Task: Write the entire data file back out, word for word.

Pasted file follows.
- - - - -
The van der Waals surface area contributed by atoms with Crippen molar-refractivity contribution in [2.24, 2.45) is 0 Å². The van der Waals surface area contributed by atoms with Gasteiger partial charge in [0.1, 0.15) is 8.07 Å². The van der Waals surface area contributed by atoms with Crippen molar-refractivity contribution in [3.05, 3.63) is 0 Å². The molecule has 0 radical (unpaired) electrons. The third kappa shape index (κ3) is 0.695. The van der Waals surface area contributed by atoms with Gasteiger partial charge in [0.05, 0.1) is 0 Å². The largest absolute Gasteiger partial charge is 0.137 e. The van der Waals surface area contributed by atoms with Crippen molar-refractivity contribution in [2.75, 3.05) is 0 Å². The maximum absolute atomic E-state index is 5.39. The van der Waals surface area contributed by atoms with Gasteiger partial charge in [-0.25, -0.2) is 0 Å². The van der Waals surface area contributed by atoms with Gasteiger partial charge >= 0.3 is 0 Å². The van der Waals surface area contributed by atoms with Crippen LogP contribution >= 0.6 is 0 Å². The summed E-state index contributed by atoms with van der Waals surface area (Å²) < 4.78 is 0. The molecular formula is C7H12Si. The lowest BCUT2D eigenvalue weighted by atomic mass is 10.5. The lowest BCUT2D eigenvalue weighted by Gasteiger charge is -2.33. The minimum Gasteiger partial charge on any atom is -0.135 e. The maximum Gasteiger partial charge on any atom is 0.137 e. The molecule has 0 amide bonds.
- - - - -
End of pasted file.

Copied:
The van der Waals surface area contributed by atoms with Crippen molar-refractivity contribution in [2.24, 2.45) is 0 Å². The van der Waals surface area contributed by atoms with Gasteiger partial charge in [0.1, 0.15) is 8.07 Å². The van der Waals surface area contributed by atoms with Crippen molar-refractivity contribution in [3.05, 3.63) is 0 Å². The molecule has 0 radical (unpaired) electrons. The third kappa shape index (κ3) is 0.695. The van der Waals surface area contributed by atoms with Gasteiger partial charge in [0.05, 0.1) is 0 Å². The largest absolute Gasteiger partial charge is 0.137 e. The van der Waals surface area contributed by atoms with Crippen molar-refractivity contribution in [2.75, 3.05) is 0 Å². The maximum absolute atomic E-state index is 5.39. The van der Waals surface area contributed by atoms with Gasteiger partial charge in [-0.25, -0.2) is 0 Å². The van der Waals surface area contributed by atoms with Gasteiger partial charge >= 0.3 is 0 Å². The van der Waals surface area contributed by atoms with Crippen LogP contribution >= 0.6 is 0 Å². The summed E-state index contributed by atoms with van der Waals surface area (Å²) < 4.78 is 0. The molecular formula is C7H12Si. The lowest BCUT2D eigenvalue weighted by atomic mass is 10.5. The lowest BCUT2D eigenvalue weighted by Gasteiger charge is -2.33. The minimum Gasteiger partial charge on any atom is -0.135 e. The maximum Gasteiger partial charge on any atom is 0.137 e. The molecule has 0 amide bonds.